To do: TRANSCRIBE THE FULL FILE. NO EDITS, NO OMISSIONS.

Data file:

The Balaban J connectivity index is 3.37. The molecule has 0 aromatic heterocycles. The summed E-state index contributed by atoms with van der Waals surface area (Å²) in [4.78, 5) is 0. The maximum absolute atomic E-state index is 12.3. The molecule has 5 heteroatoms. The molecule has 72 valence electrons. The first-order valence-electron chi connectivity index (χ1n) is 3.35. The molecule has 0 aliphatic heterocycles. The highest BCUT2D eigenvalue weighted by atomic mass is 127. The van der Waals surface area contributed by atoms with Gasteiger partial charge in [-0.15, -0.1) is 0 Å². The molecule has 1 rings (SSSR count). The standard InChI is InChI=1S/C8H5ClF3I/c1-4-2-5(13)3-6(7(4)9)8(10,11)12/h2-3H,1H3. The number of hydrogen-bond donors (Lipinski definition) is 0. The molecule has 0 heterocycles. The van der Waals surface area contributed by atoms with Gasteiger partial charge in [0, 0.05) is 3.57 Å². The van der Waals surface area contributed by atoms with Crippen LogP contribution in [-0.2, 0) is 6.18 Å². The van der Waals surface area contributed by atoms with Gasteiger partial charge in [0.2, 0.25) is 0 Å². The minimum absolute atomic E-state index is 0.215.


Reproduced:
The Balaban J connectivity index is 3.37. The molecule has 0 aromatic heterocycles. The summed E-state index contributed by atoms with van der Waals surface area (Å²) in [4.78, 5) is 0. The maximum absolute atomic E-state index is 12.3. The molecule has 5 heteroatoms. The molecule has 72 valence electrons. The first-order valence-electron chi connectivity index (χ1n) is 3.35. The molecule has 0 aliphatic heterocycles. The highest BCUT2D eigenvalue weighted by atomic mass is 127. The van der Waals surface area contributed by atoms with Gasteiger partial charge in [-0.15, -0.1) is 0 Å². The molecule has 1 rings (SSSR count). The standard InChI is InChI=1S/C8H5ClF3I/c1-4-2-5(13)3-6(7(4)9)8(10,11)12/h2-3H,1H3. The number of hydrogen-bond donors (Lipinski definition) is 0. The molecule has 0 heterocycles. The van der Waals surface area contributed by atoms with Gasteiger partial charge in [0, 0.05) is 3.57 Å². The van der Waals surface area contributed by atoms with Crippen LogP contribution in [-0.2, 0) is 6.18 Å². The van der Waals surface area contributed by atoms with Gasteiger partial charge in [0.2, 0.25) is 0 Å². The minimum absolute atomic E-state index is 0.215.